The GFC was triggered by the subprime mortgage loans meltdown in the US in 2007 which spread globally after the US let mega bank Lehman Brothers declare itself bankrupt on 15 September 2018. The US addressed the crisis and its implications by bailing out troubled banks and financial institutions and corporations. The US also introduced tighter regulations and supervision of finance in 2010.

Some rules which have been much criticised by financers for their stringency include the prohibition on banks to invest in their own fund or proprietary trading, known as the Volcker rule, as well as stress testing. These, together with rules for consumer protection, have been criticised as constraining and are stifling the financial institutions in their operation to support recovery and growth of the economy.

During his campaign for the presidency, Trump never failed to criticise the Dodd-Frank Act as stifling financial operation and promised to repeal it. Speculation has been rife that should a former president of Goldman Sachs head the Fed, the plan to repeal Dodd-Frank would be realised.

That has been the argument for Cohn as the successor to Janet Yellen — until Charlottesville broke out. And now with Yellen strongly defending Dodd-Frank, she could be similarly out of the running to head the Fed for a second term in early 2018.

Changing Dodd-Frank Act

There has also been valid criticism of the Dodd-Frank Act for becoming too complex a set of rules, which is difficult to be implemented consistently. The Act as amended is a 2300-page document. So generally, there are some valid reasons to change the regulation to be more implementable, but not to be repealed or to be reduced to the loose regulation of the past, which had contributed to the vulnerability of the financial system, resulting in the global crisis.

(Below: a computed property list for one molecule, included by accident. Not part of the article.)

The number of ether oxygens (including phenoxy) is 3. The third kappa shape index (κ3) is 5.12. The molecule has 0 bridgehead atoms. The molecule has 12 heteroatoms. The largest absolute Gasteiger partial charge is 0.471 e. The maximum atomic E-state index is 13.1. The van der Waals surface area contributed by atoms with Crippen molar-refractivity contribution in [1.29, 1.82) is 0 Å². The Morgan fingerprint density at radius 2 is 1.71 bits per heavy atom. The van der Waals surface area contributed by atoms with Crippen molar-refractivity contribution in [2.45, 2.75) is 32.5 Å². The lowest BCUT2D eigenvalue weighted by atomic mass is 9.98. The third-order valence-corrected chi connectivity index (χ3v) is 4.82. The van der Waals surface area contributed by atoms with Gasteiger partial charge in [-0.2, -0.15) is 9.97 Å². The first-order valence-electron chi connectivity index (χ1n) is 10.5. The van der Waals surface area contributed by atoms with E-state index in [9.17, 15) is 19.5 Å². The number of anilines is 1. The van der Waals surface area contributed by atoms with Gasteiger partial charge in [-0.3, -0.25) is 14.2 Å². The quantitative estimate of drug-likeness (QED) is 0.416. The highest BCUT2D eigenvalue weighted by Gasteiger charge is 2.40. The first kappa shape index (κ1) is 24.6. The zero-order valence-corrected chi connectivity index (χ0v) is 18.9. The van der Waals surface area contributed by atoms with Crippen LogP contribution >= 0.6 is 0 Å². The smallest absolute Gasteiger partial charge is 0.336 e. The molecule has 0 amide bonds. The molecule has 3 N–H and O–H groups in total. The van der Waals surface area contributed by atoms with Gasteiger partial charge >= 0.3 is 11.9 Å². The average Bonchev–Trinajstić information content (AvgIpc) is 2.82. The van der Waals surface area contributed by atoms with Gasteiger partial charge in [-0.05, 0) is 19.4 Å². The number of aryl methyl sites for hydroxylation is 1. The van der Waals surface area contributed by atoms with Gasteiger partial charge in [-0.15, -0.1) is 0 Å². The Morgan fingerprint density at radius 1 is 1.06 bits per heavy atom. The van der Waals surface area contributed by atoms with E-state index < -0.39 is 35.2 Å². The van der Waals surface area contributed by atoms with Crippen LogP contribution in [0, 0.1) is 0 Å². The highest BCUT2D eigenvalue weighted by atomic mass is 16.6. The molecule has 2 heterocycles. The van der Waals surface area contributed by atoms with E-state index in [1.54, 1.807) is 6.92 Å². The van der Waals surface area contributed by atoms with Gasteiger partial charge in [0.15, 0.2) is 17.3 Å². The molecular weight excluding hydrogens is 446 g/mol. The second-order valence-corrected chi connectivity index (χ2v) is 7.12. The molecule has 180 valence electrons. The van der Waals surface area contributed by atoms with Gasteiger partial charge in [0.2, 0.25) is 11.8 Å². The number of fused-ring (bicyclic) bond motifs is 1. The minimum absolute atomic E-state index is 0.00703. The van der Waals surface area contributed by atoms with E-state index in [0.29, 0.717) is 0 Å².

So, the focus would be on the Fed after Yellen and Fischer, which most probably would be in the hands of those closer to President Trump’s programme to dismantle the Dodd Frank Act. The aim would likely be to loosen the regulations — with all its implications. These include less rigid rules for banks to expand loans and finance high leveraging, which has been rampant globally, with the implications of higher risks and uncertainties.

Emerging economies are concerned about the Fed and the central banks of other advanced economies increasing their prime rates. Such a repeat of the 2013 ‘taper tantrum’ could cause capital outflows from the emerging economies.

*J. Soedradjad Djiwandono is Professor of International Economics at the S. Rajaratnam School of International Studies (RSIS), Nanyang Technological University, Singapore and Emeritus Professor of Economics, University of Indonesia.


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RSIS

RSIS

RSIS Commentaries are intended to provide timely and, where appropriate, policy relevant background and analysis of contemporary developments. The views of the author/s are their own and do not represent the official position of the S.Rajaratnam School of International Studies (RSIS), NTU, which produces the Commentaries.